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Ann Anat. 2015 Jan;197:3-10. doi: 10.1016/j.aanat.2014.10.012. Epub 2014 Nov 13.

High-resolution episcopic microscopy (HREM): a useful technique for research in wound care.

Author information

1
Centre for Anatomy and Cell Biology, MIC, Medical University of Vienna, Vienna, Austria.
2
Centre for Anatomy and Cell Biology, MIC, Medical University of Vienna, Vienna, Austria; Department of Plastic and Reconstructive Surgery, Medical University of Vienna, Vienna, Austria.
3
Division of Plastic, Aesthetic and Reconstructive Surgery, Department of Surgery, Medical University of Graz, Graz, Austria.
4
Shriners Hospital for Children, Galveston, TX, USA.
5
Centre for Anatomy and Cell Biology, MIC, Medical University of Vienna, Vienna, Austria. Electronic address: Wolfgang.Weninger@meduniwien.ac.at.

Abstract

Analysing the three-dimensional (3D) texture of skin substitute materials and evaluating their performance after covering skin defects is essential for improving their design and for optimising surgical procedures and post implantation wound treatment regimes. Here we explore the capacities of the recently developed High-resolution episcopic microscopy (HREM) method for generating digital volume data that permit structural 3D analysis of native and implanted collagen-elastin matrices. We employed HREM to visualise native collagen matrices and collagen matrices seeded with keratinocytes. In a second step, we visualised the appearance and the revascularisation of the matrices after their implantation beneath split skin grafts used for covering skin defects in the porcine model. For this, HREM data were generated from biopsies harvested 5, 10, and 15 days after surgery. In all instances, the high quality and resolution of the HREM data in combination with the relative large field of view proved to be sufficient for visualizing the exact fibre architecture by employing quick volume rendering algorithms. Precise analysis of the 3D distribution of keratinocytes in the matrices populated with keratinocytes and of the detailed topology of the sprouting blood vessels in the implanted matrices was feasible. Our results show that high-resolution episcopic microscopy can be adapted to serve as a tool for evaluating collagen-elastin materials ex- and in vivo.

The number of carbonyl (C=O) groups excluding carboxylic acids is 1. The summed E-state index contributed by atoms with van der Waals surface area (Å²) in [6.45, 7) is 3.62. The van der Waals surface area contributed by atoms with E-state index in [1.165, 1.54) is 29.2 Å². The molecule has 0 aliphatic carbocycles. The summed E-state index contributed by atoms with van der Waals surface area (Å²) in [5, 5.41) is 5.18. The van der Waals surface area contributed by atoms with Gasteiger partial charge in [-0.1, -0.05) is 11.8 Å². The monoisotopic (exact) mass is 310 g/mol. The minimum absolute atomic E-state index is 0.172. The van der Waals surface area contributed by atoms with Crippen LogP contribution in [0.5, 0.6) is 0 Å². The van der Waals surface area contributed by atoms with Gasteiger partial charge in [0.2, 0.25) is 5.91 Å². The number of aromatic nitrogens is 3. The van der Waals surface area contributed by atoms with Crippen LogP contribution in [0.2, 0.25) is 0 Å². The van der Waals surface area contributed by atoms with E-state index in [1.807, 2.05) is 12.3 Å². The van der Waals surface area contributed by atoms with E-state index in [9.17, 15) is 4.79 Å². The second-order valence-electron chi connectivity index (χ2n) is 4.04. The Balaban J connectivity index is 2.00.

KEYWORDS:

Computer visualisation; Dermal substitute; Episcopic; Imaging; Wound healing

PMID:
25466930
DOI:
10.1016/j.aanat.2014.10.012
[Indexed for MEDLINE]

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